Movie and Film Reviews (MFR) Uncategorized 10 Books That Should Be Made Into Movies

10 Books That Should Be Made Into Movies

This list is sparked because I recently read these 5 books and thought “why the hell didn’t ANYONE in Hollywood read this or notice it and say ‘hey, this is A+ movie material!’?” I read these 5 books in the past year and believe them to be amazing or better. I hope that this list promotes the books well and gets you all to go out and buy them. My list’s books are all under $15 at a store, so they are easy to get. I would surely recommend them to any fan of literature.

10. Book(s): The New Testament of the Bible, Author(s): St. John, St. Matthew, St. Mark, St. Luke, etc. Should-Be-Director: Baz Luhrmann.

Baz Luhrmann directed the reinterpretation of Romeo and Juliet, so he would do great with the reinterpretation of the story of Jesus. It doesn’t need to be religious, but it would be a hit if it were to be made into a movie, all you would have to do is cover it up and make it seem like it were just a simple movie about a man who wants to be good who, in the end dies, but makes everything good. It would truly be a good tale, and you could even keep the characters the same names.

9. Book: The Bridges at Toko-Ri, Author: James A. Michener. Should-Be-Director: Steven Spielberg.

I am convinced that Steven Spielberg should stick with what he does best: War Films and Dinosaurs. Since there were no dinosaurs in WWII, he should make another Saving Private Ryan, a non-stop action thrill ride of a movie. Bridges at Toko-Ri is a very short book, but it has the substance of The Thin Red Line mixed with Saving Private Ryan. It is a very powerful book that can certainly deliver.

8. Book: Ivanhoe, Author: Sir Walter Scott. Should-Be-Director: Ridley Scott.

Since Ridley Scott raped Sir Walter Scott’s “Robin Hood” earlier this summer, I believe that he should go ahead and do his other legendary novel, Ivanhoe. If he doesn’t do a prequel to it, it will probably be very good, and can be done in a very professional, graphicized way. As long as Russell Crowe doesn’t play Wilfred of Ivanhoe… or Robin Hood, for that matter, since he has a main-character appearance.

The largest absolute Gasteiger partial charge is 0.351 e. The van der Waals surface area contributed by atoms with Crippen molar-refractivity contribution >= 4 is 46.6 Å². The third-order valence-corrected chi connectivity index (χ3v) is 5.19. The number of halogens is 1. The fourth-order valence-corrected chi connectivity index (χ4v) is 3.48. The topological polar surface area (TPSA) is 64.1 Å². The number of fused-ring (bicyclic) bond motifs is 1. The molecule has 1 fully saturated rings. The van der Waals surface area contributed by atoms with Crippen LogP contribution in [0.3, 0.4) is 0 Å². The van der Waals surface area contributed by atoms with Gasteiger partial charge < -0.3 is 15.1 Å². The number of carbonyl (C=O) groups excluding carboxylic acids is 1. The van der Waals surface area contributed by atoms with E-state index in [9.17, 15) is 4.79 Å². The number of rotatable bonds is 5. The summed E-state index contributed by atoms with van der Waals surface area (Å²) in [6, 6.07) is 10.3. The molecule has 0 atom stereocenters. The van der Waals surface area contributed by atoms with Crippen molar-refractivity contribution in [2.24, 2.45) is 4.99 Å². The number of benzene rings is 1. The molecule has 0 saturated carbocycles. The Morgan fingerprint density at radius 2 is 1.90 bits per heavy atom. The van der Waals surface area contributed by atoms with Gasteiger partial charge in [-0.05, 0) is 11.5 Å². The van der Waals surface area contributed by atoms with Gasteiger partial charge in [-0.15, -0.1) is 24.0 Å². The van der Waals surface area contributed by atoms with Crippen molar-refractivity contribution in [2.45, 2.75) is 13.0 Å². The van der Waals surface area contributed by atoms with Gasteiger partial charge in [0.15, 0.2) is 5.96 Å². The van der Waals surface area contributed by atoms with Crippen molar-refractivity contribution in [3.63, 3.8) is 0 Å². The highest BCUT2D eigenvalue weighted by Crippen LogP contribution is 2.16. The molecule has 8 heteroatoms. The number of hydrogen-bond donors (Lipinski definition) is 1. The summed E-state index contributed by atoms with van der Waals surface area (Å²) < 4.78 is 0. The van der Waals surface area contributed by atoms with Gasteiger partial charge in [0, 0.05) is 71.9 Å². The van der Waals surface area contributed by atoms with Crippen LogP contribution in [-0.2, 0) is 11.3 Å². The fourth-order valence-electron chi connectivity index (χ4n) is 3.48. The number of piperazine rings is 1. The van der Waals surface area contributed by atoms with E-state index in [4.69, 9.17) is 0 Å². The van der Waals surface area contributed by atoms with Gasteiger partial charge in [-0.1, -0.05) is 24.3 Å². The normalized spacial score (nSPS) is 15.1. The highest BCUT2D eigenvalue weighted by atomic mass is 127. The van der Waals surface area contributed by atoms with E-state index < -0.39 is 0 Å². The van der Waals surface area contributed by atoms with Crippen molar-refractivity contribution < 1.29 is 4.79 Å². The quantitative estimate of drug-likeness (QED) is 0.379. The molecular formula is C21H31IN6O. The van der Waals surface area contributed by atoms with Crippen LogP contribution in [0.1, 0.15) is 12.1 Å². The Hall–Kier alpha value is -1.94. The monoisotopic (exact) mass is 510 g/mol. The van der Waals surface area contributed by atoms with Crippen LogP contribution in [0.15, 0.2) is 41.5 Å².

7. Book: Demons, Author: Fyodor Dostoevsky. Should-Be-Director: Alfonso Cuaron.

Alfonso Cuaron directed Children of Men, which was a near perfect movie. His gritty style would be perfect for Dostoevsky’s (The Idiot, Crime & Punishment, The Brothers Karamazov) less-heard-of masterpiece. It is the story of Russian Democratic revolutionaries in the late-19th-century. The story would be perfect for Cuaron because he has the ability to toy with the ending since the ending of the book was definitive in a way, but could be taken another way.

6. Book: The Given Day, Author: Dennis Lehane. Should-Be-Director: Clint Eastwood.

Clint Eastwood directed Lehane’s other book-to-movie flawlessly (Mystic River), though Lehane’s history is quite impressive in the literature record (Mystic River, Gone Baby Gone, Shutter Island). Clint Eastwood would deliver this story perfectly from his style, and he can even have a good role in it. The film is about

5. Book: Omega Minor, Author: Paul Verhaeghen. Should-Be-Director: Alejandro Gonzalez Inarritu.

Inarritu is the master of everywhere-everyone films, such as 21 Grams and Babel, so this film about occurrences worldwide would be a sure-fire Oscar favorite. It is the story of multiple groups of people all over the world and their involvement with the events each one of them has in their life.